Picture of Jovana MilenkovicJovana Milenkovic is a PGY2 in Pediatrics at the University of Calgary.

Ready is what I was.

A week of what should have been pure relaxation on the beaches of the Caribbean, was ruined by the torment of my special sixth sense. You see what I refer to as my sixth sense, is this twist deep in my stomach that always comes before something, usually bad, is going to happen. It came before I lost my first patient during clerkship. It came before my grandfather fell and broke his hip. It continues to come as a subconscious warning to brace myself.

We arrived at the airport, ready to head back home. While checking in, a passenger became unwell and was pulled to the side by the medical team. I watched as they took out a simple blood pressure cuff, “I haven’t had to use one of those since medical school, it’s all electronic now,” I commented to my mother. The twist in my stomach tightened.

The plane was boarded and without delay we were in the air. I settled into my seat and closed my eyes, sigh of relief, as I thought how my sixth sense lied to me the whole week. “May a doctor, nurse or paramedic please self-identify. We have a passenger who needs help.” In a split second my eyes were open, I was up and my mother was telling the passenger at the end of our aisle with a proud look on her face, “my daughter’s a doctor, she needs to go.”

Ready is what I was.

In medical school and residency, we are always taught to check our own pulse before heading into a code or a trauma, “you won’t be helpful to anyone if your heart rate is 150 and you can’t focus.” Yet in that instance, 36,000 feet in the air, all rules were left on the ground.

Everyone starred as I walked to the back of the plane, my heart and brain each running their own marathons. Two flight attendants surrounded a man and his wife preparing to place oxygen on him. I took 3 deep breaths and jumped into the basics. “When did the pain start? Can you describe the pain to me? Are you healthy? Do you take medication?” Realizing I didn’t have my stethoscope with me as I searched my neck in habit, I motioned to a flight attendant to get me any of the medical examination supplies they have. An old stethoscope and simple blood pressure cuff was handed to me, “why must I be a predictor of my own destiny?” I thought as I pulled the cuff over his arm.

As someone who is training to be a pediatrician, I had not managed an adult and yet alone a possible case of angina for over 2 years. My training and instinct said it was anxiety provoked chest pain, but I had to be safe. A discussion with the pilot and a doctor on the ground granted me permission, and before I knew it I was spraying Nitroglycerin under the man’s tongue and handing him Aspirin.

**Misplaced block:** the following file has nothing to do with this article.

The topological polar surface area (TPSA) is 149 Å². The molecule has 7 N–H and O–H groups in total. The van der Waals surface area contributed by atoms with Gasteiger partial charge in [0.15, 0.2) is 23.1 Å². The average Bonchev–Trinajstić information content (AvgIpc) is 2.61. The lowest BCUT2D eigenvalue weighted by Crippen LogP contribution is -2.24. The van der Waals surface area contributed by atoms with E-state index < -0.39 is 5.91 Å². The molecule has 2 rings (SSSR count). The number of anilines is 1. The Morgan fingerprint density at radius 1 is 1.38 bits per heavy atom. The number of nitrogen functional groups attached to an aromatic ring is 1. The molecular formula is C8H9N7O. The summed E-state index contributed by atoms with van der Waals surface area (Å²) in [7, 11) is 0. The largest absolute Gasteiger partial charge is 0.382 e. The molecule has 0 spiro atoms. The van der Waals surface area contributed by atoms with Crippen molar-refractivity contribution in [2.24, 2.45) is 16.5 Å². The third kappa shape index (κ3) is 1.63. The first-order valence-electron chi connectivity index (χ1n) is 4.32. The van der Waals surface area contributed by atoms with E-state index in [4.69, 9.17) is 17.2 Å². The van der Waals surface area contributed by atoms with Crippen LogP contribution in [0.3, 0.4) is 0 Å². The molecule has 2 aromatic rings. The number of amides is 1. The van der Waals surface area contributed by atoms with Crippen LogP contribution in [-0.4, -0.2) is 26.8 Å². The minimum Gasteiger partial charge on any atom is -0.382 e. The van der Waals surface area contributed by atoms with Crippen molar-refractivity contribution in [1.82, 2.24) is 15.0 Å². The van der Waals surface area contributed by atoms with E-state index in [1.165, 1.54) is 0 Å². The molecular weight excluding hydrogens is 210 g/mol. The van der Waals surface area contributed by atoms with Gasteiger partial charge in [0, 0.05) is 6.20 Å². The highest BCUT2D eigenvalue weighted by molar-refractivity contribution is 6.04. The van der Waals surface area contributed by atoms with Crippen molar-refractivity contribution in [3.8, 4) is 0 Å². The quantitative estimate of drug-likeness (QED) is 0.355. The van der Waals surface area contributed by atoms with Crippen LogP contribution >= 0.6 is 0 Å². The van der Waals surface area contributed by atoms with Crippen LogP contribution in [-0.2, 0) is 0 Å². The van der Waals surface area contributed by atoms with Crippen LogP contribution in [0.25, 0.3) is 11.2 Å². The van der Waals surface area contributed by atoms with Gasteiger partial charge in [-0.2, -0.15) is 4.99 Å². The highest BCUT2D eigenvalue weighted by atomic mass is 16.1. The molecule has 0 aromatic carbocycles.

Ready is what I was not.

What followed was something my sixth sense never prepared me for. For the remaining two hours of the flight I was crouching in the aisle by the man’s seat, balancing through turbulence and engaging in a shared perspective on life. He was an immigrant, I was an immigrant. He had financial struggles and the pressure to provide for his family; the same challenges I witnessed my parents go through to give me a better life. “You know, where I come from, having a large property, a big house, a nice car…that’s what is important. That’s what tells others you are successful.” I smirked, “that’s what sadly is found to be important in most of the world, but trust me you are wealthy with the beautiful family you have beside you. Money is important, but health should always come first.”

Whether it was the nitroglycerin or aspirin, or rather the power of human connection, his pain had almost completely resolved as EMS whisked him away upon landing. I walked off the plane realizing once again the power of healing in shared thoughts and experiences, a realization sadly often lost in the long hours of residency. The twist in my stomach loosened and disappeared.

Ready to be more than a doctor is what I was and what I hope to always be.